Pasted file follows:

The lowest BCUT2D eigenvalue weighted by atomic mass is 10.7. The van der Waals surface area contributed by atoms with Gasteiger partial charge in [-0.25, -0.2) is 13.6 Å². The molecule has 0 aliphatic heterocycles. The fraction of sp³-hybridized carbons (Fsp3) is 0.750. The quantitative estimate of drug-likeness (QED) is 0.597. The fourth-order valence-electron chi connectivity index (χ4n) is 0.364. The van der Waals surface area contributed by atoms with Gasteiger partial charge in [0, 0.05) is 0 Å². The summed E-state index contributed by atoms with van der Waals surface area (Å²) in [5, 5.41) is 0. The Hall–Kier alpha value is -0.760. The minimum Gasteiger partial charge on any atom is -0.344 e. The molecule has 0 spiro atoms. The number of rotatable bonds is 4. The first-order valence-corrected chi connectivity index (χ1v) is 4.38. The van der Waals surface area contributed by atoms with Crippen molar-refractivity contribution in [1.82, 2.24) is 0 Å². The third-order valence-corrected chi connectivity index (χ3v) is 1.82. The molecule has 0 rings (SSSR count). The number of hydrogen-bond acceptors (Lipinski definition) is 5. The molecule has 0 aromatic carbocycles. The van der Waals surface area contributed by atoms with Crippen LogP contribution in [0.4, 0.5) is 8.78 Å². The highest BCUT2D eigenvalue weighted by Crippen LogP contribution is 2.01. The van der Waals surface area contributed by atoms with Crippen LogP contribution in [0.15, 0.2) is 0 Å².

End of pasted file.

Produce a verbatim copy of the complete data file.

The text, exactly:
The lowest BCUT2D eigenvalue weighted by atomic mass is 10.7. The van der Waals surface area contributed by atoms with Gasteiger partial charge in [-0.25, -0.2) is 13.6 Å². The molecule has 0 aliphatic heterocycles. The fraction of sp³-hybridized carbons (Fsp3) is 0.750. The quantitative estimate of drug-likeness (QED) is 0.597. The fourth-order valence-electron chi connectivity index (χ4n) is 0.364. The van der Waals surface area contributed by atoms with Gasteiger partial charge in [0, 0.05) is 0 Å². The summed E-state index contributed by atoms with van der Waals surface area (Å²) in [5, 5.41) is 0. The Hall–Kier alpha value is -0.760. The minimum Gasteiger partial charge on any atom is -0.344 e. The molecule has 0 spiro atoms. The number of rotatable bonds is 4. The first-order valence-corrected chi connectivity index (χ1v) is 4.38. The van der Waals surface area contributed by atoms with Crippen molar-refractivity contribution in [1.82, 2.24) is 0 Å². The third-order valence-corrected chi connectivity index (χ3v) is 1.82. The molecule has 0 rings (SSSR count). The number of hydrogen-bond acceptors (Lipinski definition) is 5. The molecule has 0 aromatic carbocycles. The van der Waals surface area contributed by atoms with Crippen LogP contribution in [0.4, 0.5) is 8.78 Å². The highest BCUT2D eigenvalue weighted by Crippen LogP contribution is 2.01. The van der Waals surface area contributed by atoms with Crippen LogP contribution in [0.15, 0.2) is 0 Å².